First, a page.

First, we recognize that this issue—although raised below—is not squarely presented on appeal. We cannot, however, envision a procedure by which the propriety of Cochran–Morgan's representation of Roberts—in which Cochran–Morgan is asserting her own ineffectiveness—could be raised and addressed; Roberts cannot file a pro se appellate brief while represented by counsel, see Rule 31(a), Ala. R.Crim. P., nor could Roberts file a subsequent petition for postconviction relief arguing that she received ineffective assistance of postconviction counsel. See Donald v. State, 456 So.2d 142 (Ala.Crim.App.1984) (“[A] petitioner has no constitutional right to counsel in a coram nobis proceeding. Since this is true, then this petitioner could not be deprived of effective assistance of counsel by anything his counsel, retained or appointed, might have done at this hearing.”). In light of the unique nature of this case, we sua sponte address this issue.1
Second, although Alabama caselaw does not squarely address the issue before this Court in this case, our caselaw questions the propriety of an attorney asserting his or her own ineffectiveness. See A.G. v. State, 989 So.2d 1167, 1172 (“ ‘If trial counsel is also serving as appellate counsel, counsel cannot be expected to allege on appeal his own ineffectiveness.” ’ (quoting Nelson v. State, 649 So.2d 1299, 1300 (Ala.Crim.App.1994)). Likewise, the Alabama Rules of Professional Conduct dictate that “[a] lawyer shall not represent a client if the representation of that client may be materially limited by ․ the lawyer's own interest.” Rule 1.7(b), Ala. R. Prof. Cond. While it may be true that Cochran–Morgan told the circuit court that Roberts “agreed to let [Cochran–Morgan] continue on as [Roberts's] Rule 32 attorney,” we do not equate Roberts's “agreeing” to Cochran–Morgan's representation with a knowing waiver of the obvious conflict; we note that, to the extent that there could be a waiver, the conflict placed Roberts in the position to waive the conflict or, knowing that the circuit court had already denied her request for a different attorney, risk being unrepresented. Nevertheless, we question whether such a conflict can be cured by waiver. See generally Comments to Rule 1.7, Ala. R. Prof. Cond. (“If the probity of a lawyer's own conduct in a transaction is in serious question, it may be difficult or impossible for the lawyer to give a client detached advice.”).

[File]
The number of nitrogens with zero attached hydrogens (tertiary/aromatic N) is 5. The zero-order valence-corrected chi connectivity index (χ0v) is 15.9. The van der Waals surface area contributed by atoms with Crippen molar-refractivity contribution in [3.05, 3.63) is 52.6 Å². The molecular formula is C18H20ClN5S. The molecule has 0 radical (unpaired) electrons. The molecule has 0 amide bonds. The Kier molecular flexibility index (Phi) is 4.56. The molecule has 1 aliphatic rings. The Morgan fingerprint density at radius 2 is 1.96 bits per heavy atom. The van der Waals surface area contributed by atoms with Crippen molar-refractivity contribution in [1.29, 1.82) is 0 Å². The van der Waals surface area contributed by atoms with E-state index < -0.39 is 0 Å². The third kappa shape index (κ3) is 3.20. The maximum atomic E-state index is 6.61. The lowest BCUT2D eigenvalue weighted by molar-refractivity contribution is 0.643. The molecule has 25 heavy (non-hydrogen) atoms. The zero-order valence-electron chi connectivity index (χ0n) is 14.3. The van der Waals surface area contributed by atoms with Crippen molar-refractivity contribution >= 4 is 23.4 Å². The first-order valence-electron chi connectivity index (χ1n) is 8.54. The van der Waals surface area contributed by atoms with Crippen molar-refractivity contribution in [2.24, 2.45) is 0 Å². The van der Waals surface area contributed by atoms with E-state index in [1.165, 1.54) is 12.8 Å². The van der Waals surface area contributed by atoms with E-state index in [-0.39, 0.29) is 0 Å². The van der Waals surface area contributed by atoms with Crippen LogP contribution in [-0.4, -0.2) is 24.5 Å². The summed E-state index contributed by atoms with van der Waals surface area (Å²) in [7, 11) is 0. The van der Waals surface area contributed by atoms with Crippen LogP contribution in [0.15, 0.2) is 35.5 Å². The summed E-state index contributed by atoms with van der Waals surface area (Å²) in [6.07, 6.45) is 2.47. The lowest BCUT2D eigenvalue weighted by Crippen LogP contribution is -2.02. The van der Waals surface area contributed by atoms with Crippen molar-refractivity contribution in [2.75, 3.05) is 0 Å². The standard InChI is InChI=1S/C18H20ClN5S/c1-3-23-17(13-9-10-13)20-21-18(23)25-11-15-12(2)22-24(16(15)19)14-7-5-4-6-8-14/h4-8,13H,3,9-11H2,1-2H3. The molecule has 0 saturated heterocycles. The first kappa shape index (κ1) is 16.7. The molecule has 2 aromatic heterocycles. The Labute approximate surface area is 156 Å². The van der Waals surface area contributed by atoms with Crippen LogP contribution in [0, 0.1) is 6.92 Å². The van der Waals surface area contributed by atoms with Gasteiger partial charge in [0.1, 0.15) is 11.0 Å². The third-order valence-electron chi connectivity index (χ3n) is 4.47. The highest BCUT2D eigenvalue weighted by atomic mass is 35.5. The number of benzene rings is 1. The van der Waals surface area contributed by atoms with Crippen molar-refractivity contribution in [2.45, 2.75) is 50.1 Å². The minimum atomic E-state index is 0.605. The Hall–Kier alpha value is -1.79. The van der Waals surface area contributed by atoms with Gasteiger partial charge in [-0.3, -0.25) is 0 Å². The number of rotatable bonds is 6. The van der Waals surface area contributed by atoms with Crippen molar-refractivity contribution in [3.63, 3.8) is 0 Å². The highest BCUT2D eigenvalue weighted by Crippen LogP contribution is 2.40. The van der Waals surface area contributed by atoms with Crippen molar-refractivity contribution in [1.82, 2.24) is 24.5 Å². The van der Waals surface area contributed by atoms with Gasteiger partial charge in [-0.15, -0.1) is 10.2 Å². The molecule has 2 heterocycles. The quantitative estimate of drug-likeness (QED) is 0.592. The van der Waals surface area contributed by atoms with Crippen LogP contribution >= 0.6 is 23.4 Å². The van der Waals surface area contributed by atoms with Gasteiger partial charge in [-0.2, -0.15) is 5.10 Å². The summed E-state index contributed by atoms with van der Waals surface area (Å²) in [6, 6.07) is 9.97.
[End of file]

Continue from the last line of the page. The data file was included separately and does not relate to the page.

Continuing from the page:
Even if this Court were satisfied that Roberts appropriately waived the inherent conflict, the Rules of Professional Conduct also state that “[a] lawyer shall not act as advocate at a trial in which the lawyer is likely to be a necessary witness.” Rule 3.7(a). Ala. R. Prof. Cond. As the State asserted at the evidentiary hearing, it was Roberts's burden to prove her ineffective-assistance-of-counsel claim; Cochran–Morgan, by simultaneously representing Roberts and alleging her own ineffectiveness, precluded herself from presenting testimonial evidence in support of one of Roberts's primary postconviction claims.
Third, and finally, although there is no caselaw in Alabama on this issue, other jurisdictions have faced similar dilemmas; notably, a similar case arose in Colorado.2 In Murphy v. State, 863 P.2d 301, 302 (Colo.1993), Murphy—who had been represented at trial by a staff attorney from the Office of the Public Defender—filed a “motion for postconviction relief” in which he “asserted that he had been denied effective assistance of counsel.” Murphy asked the trial court to appoint counsel but requested that appointed counsel not be an attorney from the public defender's office; the trial court, however, appointed a public defender to represent Murphy and subsequently denied Murphy's postconviction motion. Id. at 303. On appeal, the Colorado Court of Appeals concluded that the issue of Murphy's conflicted counsel was moot “because Murphy had no right to the appointment of counsel .” Id. The Colorado Supreme Court, however, concluded that, irrespective of whether Murphy was entitled to counsel related to his postconviction motion,